Quick! Think of one thing that you know about Mary Magdalene.
Unfortunately, one of the things many people think that they know about Mary Magdalene is that she was a prostitute. As it turns out, this is a case of mistaken identity that goes back to the early church, when Mary of Magdala was confused with the sinful and unnamed woman from Luke 7 who bathes Jesus’ feet with her tears and then wipes them with her hair, kisses them, and anoints them with oil. The identification of Mary Magdalene as a prostitute was an idea that went viral, as medieval artists and writers often portrayed her this way, weeping and asking forgiveness for her sins.
Interestingly, it was not until 1969 that the Vatican cleared up this misunderstanding, making a plain distinction between Mary Magdalene and the sinful woman from Luke 7. But the association still is perpetuated in popular culture, through movies like Mel Gibson’s The Passion of the Christ and Andrew Lloyd Weber’s musical Jesus Christ Superstar. As many of us have likely experienced in our own lives, it can be hard to shake others’ misperceptions of who we are.
What is perhaps most regrettable about this long-standing case of mistaken identity is that many Christians never get to know Mary Magdalene as what she truly is: an excellent model of faith.
We know from Luke 8 that Jesus exorcised demons from Mary Magdalene. Having been cured by Jesus, Mary Magdalene becomes one of his followers, along with some other women and the twelve apostles. We also know that Mary and these other women also “provided for them out of their resources,” that is, helped to finance Jesus’ ministry with their own money. Having had a personal and healing encounter with Jesus, Mary changes her life course, putting her earthly treasure where her heart is: with Jesus.
At the end of Jesus’ life, when the twelve apostles have abandoned Jesus, Mary is still there. The gospels of Matthew, Mark, and John all place Mary at the scene of Jesus’ crucifixion. In his greatest moment of isolation and suffering, Mary does not abandon him. In fact, even after his death, Mary continues to follow Jesus. John 20:1 tell us that Mary went to the tomb where Jesus has been buried “early in the morning, while it was still dark.” It was she who first saw that the stone had been rolled back from the tomb.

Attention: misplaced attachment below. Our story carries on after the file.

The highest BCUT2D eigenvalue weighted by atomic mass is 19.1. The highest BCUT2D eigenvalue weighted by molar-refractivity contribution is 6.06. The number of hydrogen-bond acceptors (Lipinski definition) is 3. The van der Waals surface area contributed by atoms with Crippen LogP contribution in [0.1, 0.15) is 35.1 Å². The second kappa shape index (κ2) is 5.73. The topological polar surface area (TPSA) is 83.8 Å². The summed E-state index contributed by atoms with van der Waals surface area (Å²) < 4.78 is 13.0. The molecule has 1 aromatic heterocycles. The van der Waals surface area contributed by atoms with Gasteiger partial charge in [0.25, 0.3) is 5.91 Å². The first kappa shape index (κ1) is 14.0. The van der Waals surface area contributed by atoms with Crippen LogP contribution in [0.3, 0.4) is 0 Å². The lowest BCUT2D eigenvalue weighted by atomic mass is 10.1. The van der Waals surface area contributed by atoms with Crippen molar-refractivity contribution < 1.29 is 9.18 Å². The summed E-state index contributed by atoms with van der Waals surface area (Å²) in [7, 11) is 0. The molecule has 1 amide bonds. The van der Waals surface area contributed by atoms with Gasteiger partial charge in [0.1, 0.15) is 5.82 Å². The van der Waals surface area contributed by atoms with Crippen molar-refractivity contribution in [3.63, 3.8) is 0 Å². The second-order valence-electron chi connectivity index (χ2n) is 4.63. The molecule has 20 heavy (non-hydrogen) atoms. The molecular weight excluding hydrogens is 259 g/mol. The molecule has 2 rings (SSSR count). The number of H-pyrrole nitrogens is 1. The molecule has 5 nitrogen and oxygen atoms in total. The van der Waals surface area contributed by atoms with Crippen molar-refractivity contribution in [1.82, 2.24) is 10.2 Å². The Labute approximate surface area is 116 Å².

Afraid that someone had stolen Jesus’ body, Mary runs to get the other apostles. Simon Peter and one other disciple run with her back to the tomb and observe the wrapping lying on the ground where Jesus’ body should have been. Astounded and not sure what to make of the situation, the disciples leave. But Mary stays, weeping. We can gather by her behavior—staying at the foot of the cross, going to visit Jesus’ tomb in the dark hours of the morning, weeping for Jesus—that Mary loved Jesus and was devoted to his mission.
Perhaps it is for this reason that Jesus makes his first post-resurrection appearance to Mary. As she is crying, two angels ask her why she is weeping. She tells them that someone has taken her Lord and she does not know where to find him. She then turns around and sees someone she mistakes for a gardener, who repeats the question of the angels, “Woman, why are you weeping? Whom are you looking for?” Thinking this gardener may know something, Mary asks him where he has laid Jesus’ body.
It is at this point that Jesus reveals himself to Mary, simply saying her name out loud. Hearing her name, Mary recognizes Jesus for who he really is and says to him, “Rabbouni,” which means teacher. Because of what Jesus says next, we can gather that Mary embraced Jesus at seeing him again, for he tells her, “Stop holding on to me, for I have not yet ascended to the Father. But go to my brothers and tell them, ‘I am going to my Father and your Father, to my God and your God.'” Mary then does Jesus’ bidding, going to the disciples to announce to them that she has seen the Lord.
In the end, Mary becomes the apostle to the apostles, a name given to her by the early church. As the one to whom Jesus first appears post-resurrection, she is the first person charged to go spread the good news that Jesus is risen. Further, Jesus entrusts Mary with an important message. Theologian Teresa Okure explains that the expression Jesus uses—”my Father and your Father, my God and your God”—establishes a new relationship between God, Jesus, and his followers. As she writes, “[They] and Jesus now share the same parent or ground of being in God. They are in truth brothers and sisters of Jesus in God in much the same way as children relate who share the same mother and father.”* In other words, Mary is commissioned by Jesus to proclaim the Easter message that all followers of Jesus are children of God and brothers and sisters to one another.
What does the story of Mary Magdalene teach you about having faith in and following Jesus?
What does the Easter message that we are all children of God and brothers and sisters to each other mean to you? What does it mean about how we can approach God? What does it mean about how we are called to treat other human beings?
*Teresa Okure, “The Significance Today of Jesus’ Commission to Mary Magdalene,” International Review of Mission, vol. LXXXI, no. 322.
2 thoughts on “Mary Magdalene—Apostle to the Apostles”
If you look into the gospels NOT chosen by the canon you see that Mary Magdalene played a very prominent role as disciple, even learning from Jesus after his resurrection. And teaching the other disciples.
Thank you for your insight.